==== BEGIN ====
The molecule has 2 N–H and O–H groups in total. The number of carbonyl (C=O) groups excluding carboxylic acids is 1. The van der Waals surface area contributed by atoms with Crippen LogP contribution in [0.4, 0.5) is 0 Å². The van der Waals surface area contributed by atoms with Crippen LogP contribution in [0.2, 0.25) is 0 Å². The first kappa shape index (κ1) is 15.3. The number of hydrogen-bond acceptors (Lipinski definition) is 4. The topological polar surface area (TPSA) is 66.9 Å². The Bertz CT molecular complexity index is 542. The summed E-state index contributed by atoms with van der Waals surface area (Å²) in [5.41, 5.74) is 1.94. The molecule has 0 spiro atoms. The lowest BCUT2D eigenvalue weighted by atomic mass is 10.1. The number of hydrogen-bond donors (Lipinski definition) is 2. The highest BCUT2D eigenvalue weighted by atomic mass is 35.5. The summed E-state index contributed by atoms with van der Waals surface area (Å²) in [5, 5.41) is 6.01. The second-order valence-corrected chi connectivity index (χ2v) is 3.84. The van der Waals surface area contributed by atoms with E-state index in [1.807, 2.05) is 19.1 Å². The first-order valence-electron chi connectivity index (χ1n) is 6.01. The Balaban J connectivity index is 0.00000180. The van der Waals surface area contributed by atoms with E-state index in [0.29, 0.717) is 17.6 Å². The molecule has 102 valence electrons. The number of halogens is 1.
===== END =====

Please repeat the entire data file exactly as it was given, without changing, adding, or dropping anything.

The molecule has 2 N–H and O–H groups in total. The number of carbonyl (C=O) groups excluding carboxylic acids is 1. The van der Waals surface area contributed by atoms with Crippen LogP contribution in [0.4, 0.5) is 0 Å². The van der Waals surface area contributed by atoms with Crippen LogP contribution in [0.2, 0.25) is 0 Å². The first kappa shape index (κ1) is 15.3. The number of hydrogen-bond acceptors (Lipinski definition) is 4. The topological polar surface area (TPSA) is 66.9 Å². The Bertz CT molecular complexity index is 542. The summed E-state index contributed by atoms with van der Waals surface area (Å²) in [5.41, 5.74) is 1.94. The molecule has 0 spiro atoms. The lowest BCUT2D eigenvalue weighted by atomic mass is 10.1. The number of hydrogen-bond donors (Lipinski definition) is 2. The highest BCUT2D eigenvalue weighted by atomic mass is 35.5. The summed E-state index contributed by atoms with van der Waals surface area (Å²) in [5, 5.41) is 6.01. The second-order valence-corrected chi connectivity index (χ2v) is 3.84. The van der Waals surface area contributed by atoms with E-state index in [1.807, 2.05) is 19.1 Å². The first-order valence-electron chi connectivity index (χ1n) is 6.01. The Balaban J connectivity index is 0.00000180. The van der Waals surface area contributed by atoms with E-state index in [0.29, 0.717) is 17.6 Å². The molecule has 102 valence electrons. The number of halogens is 1.